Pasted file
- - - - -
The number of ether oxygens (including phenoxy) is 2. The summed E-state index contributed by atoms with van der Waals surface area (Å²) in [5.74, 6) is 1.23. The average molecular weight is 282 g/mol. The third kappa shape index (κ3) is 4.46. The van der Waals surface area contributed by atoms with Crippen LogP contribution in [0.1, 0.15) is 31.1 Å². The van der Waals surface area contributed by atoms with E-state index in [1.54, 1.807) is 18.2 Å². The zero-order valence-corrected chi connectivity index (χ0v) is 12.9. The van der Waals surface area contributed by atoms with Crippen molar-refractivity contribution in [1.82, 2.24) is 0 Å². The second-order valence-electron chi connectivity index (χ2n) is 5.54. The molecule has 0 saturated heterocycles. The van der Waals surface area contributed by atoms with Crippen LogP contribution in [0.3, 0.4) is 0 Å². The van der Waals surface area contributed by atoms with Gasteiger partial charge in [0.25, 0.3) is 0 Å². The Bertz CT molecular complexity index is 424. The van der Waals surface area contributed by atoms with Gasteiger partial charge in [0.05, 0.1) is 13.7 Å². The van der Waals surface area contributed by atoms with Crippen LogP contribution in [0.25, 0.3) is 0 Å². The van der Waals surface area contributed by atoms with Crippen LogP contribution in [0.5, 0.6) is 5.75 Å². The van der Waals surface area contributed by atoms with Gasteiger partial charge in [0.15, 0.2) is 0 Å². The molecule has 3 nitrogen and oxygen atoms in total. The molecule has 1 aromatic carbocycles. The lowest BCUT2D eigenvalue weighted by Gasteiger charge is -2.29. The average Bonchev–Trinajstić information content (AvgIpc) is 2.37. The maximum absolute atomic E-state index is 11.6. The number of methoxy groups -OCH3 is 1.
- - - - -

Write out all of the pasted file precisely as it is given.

The number of ether oxygens (including phenoxy) is 2. The summed E-state index contributed by atoms with van der Waals surface area (Å²) in [5.74, 6) is 1.23. The average molecular weight is 282 g/mol. The third kappa shape index (κ3) is 4.46. The van der Waals surface area contributed by atoms with Crippen LogP contribution in [0.1, 0.15) is 31.1 Å². The van der Waals surface area contributed by atoms with E-state index in [1.54, 1.807) is 18.2 Å². The zero-order valence-corrected chi connectivity index (χ0v) is 12.9. The van der Waals surface area contributed by atoms with Crippen molar-refractivity contribution in [1.82, 2.24) is 0 Å². The second-order valence-electron chi connectivity index (χ2n) is 5.54. The molecule has 0 saturated heterocycles. The van der Waals surface area contributed by atoms with Crippen LogP contribution in [0.3, 0.4) is 0 Å². The van der Waals surface area contributed by atoms with Gasteiger partial charge in [0.25, 0.3) is 0 Å². The Bertz CT molecular complexity index is 424. The van der Waals surface area contributed by atoms with Gasteiger partial charge in [0.05, 0.1) is 13.7 Å². The van der Waals surface area contributed by atoms with Crippen LogP contribution in [0.25, 0.3) is 0 Å². The van der Waals surface area contributed by atoms with Crippen LogP contribution in [0.5, 0.6) is 5.75 Å². The van der Waals surface area contributed by atoms with Gasteiger partial charge in [0.15, 0.2) is 0 Å². The molecule has 3 nitrogen and oxygen atoms in total. The molecule has 1 aromatic carbocycles. The lowest BCUT2D eigenvalue weighted by Gasteiger charge is -2.29. The average Bonchev–Trinajstić information content (AvgIpc) is 2.37. The maximum absolute atomic E-state index is 11.6. The number of methoxy groups -OCH3 is 1.